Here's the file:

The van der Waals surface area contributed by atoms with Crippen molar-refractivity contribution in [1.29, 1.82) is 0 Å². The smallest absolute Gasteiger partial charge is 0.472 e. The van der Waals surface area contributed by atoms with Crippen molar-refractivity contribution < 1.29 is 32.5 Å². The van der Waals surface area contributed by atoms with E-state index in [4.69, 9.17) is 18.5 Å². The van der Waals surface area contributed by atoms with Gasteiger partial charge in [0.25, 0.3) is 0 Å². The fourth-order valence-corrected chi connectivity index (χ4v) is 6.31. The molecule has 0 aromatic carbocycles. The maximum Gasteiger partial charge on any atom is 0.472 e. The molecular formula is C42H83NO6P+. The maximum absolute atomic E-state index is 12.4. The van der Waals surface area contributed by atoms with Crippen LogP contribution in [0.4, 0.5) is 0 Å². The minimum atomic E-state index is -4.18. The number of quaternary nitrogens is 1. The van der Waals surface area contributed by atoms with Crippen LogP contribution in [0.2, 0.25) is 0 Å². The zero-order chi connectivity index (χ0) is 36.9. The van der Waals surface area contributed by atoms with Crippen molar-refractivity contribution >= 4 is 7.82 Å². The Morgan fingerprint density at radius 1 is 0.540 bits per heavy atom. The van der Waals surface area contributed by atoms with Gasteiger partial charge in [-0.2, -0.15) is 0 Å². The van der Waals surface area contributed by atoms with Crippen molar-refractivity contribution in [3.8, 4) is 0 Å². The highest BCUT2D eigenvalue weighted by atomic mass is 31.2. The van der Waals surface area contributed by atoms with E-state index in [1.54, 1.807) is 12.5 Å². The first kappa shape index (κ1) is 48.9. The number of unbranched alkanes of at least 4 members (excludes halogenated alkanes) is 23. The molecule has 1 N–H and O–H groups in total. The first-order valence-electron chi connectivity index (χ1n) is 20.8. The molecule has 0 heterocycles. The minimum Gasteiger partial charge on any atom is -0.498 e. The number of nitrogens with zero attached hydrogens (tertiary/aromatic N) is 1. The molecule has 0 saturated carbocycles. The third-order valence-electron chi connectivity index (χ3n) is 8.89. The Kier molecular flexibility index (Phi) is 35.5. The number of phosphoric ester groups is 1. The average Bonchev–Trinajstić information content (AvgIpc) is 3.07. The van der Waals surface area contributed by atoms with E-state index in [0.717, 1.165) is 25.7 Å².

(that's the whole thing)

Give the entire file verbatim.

The van der Waals surface area contributed by atoms with Crippen molar-refractivity contribution in [1.29, 1.82) is 0 Å². The smallest absolute Gasteiger partial charge is 0.472 e. The van der Waals surface area contributed by atoms with Crippen molar-refractivity contribution < 1.29 is 32.5 Å². The van der Waals surface area contributed by atoms with E-state index in [4.69, 9.17) is 18.5 Å². The van der Waals surface area contributed by atoms with Gasteiger partial charge in [0.25, 0.3) is 0 Å². The fourth-order valence-corrected chi connectivity index (χ4v) is 6.31. The molecule has 0 aromatic carbocycles. The maximum Gasteiger partial charge on any atom is 0.472 e. The molecular formula is C42H83NO6P+. The maximum absolute atomic E-state index is 12.4. The van der Waals surface area contributed by atoms with Crippen LogP contribution in [0.4, 0.5) is 0 Å². The minimum atomic E-state index is -4.18. The number of quaternary nitrogens is 1. The van der Waals surface area contributed by atoms with Crippen LogP contribution in [0.2, 0.25) is 0 Å². The zero-order chi connectivity index (χ0) is 36.9. The van der Waals surface area contributed by atoms with Crippen molar-refractivity contribution >= 4 is 7.82 Å². The Morgan fingerprint density at radius 1 is 0.540 bits per heavy atom. The van der Waals surface area contributed by atoms with Gasteiger partial charge in [-0.2, -0.15) is 0 Å². The van der Waals surface area contributed by atoms with Crippen molar-refractivity contribution in [3.8, 4) is 0 Å². The highest BCUT2D eigenvalue weighted by atomic mass is 31.2. The van der Waals surface area contributed by atoms with E-state index in [1.54, 1.807) is 12.5 Å². The first kappa shape index (κ1) is 48.9. The number of unbranched alkanes of at least 4 members (excludes halogenated alkanes) is 23. The molecule has 1 N–H and O–H groups in total. The first-order valence-electron chi connectivity index (χ1n) is 20.8. The molecule has 0 heterocycles. The minimum Gasteiger partial charge on any atom is -0.498 e. The number of nitrogens with zero attached hydrogens (tertiary/aromatic N) is 1. The molecule has 0 saturated carbocycles. The third-order valence-electron chi connectivity index (χ3n) is 8.89. The Kier molecular flexibility index (Phi) is 35.5. The number of phosphoric ester groups is 1. The average Bonchev–Trinajstić information content (AvgIpc) is 3.07. The van der Waals surface area contributed by atoms with E-state index in [0.717, 1.165) is 25.7 Å².